Q2. a. Explain the life cycle of a project

Answer:-

The Five Steps in the PM Life Cycle

No matter what project it is that youre preparing for, the project management life cycle can assist you and your team in narrowing the project's focus, keeping it's objectives in order and finishing the project on time, on budget and with a minimum of headaches.Every project management life cycle contains five steps: Initiation, Planning, Execution, Monitoring/Control and Closure. No one step is more important than the other and each step plays a crucial role in getting your project off the ground, through the race, down the stretch and across the finish line. 1) Initiation In this first step you provide an over-view of the project in addition to the strategy you plan on using in order to achieve the desired results. During the Initiation phase youll appoint a project manager who in turn - based on his or her experience and skills - will select the required team members. And lest you think you need to be a Bill Gates or Donald Trump in order to see your project take on a life of its own, fear not: there are some great to get you through the Initiation phase of the project management life cycle. 2)Planning The all-important second step of any successful project management life cycle is planning and should include a detailed breakdown and assignment of each task of your project from beginning to end. The Planning Phase will also include a risk assessment in addition to defining the criteria needed for the successful completion of each task. In short, the working process is defined, stake holders are identified and reporting frequency and channels explained. 3 & 4) Execution & Control Steps Three and Four take you into deeper water. When it comes to the project management cycle, execution and control just may be the most important of the five steps in that it ensures project activities are properly executed and controlled. During the Execution and Control phases, the planned solution is implemented to solve the problem specified in the project's requirements. In product and system development, a design resulting in a specific set of product requirements is created. This convergence is measured by prototypes, testing, and reviews. As the Execution and Control phases progress, groups across the organization become more deeply involved in planning for the final testing, production, and support. 5) Closure By the time you reach Step Five - Closure - the project manager should be tweaking the little things to ensure that the project is brought to its proper conclusion. The Closure phase is typically highlighted by a written formal project review report which contains the following elements: a formal acceptance of the final product (by the client), Weighted Critical Measurements (a match between the initial requirements laid out by the client against the final delivered product), lessons learned, project resources, and a formal project closure notification to higher management.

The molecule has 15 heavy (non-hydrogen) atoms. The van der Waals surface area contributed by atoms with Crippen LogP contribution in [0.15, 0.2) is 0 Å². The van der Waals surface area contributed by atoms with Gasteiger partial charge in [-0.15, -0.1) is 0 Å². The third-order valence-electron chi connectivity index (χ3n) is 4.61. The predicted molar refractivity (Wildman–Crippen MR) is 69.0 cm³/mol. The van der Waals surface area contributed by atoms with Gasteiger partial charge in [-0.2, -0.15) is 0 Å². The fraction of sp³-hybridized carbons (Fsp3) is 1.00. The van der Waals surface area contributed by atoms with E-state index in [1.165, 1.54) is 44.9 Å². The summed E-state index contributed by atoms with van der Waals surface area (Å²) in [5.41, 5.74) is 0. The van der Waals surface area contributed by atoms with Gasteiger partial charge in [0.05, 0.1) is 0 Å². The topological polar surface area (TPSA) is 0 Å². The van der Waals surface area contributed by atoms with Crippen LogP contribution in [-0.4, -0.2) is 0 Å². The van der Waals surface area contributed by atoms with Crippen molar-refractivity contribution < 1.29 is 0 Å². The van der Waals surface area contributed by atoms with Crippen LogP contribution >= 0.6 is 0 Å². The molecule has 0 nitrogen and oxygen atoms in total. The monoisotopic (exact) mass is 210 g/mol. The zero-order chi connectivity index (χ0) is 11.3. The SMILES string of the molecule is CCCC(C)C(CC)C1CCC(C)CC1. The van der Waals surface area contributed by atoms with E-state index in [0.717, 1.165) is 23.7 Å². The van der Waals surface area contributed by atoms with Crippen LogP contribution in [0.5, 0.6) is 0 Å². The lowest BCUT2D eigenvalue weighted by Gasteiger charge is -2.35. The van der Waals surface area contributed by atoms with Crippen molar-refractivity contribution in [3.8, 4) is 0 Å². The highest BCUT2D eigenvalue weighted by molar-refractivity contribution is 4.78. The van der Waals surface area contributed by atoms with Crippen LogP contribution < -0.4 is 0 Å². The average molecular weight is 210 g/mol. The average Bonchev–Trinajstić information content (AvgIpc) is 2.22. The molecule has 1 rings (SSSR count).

The Project Management Cycle saves time and keeps everyone on the team focused. Fortunately, modern technology provides a variety of templates that will take you from start-to-finish, which makes the Project Management Cycle user friendly no matter what your level of management experience!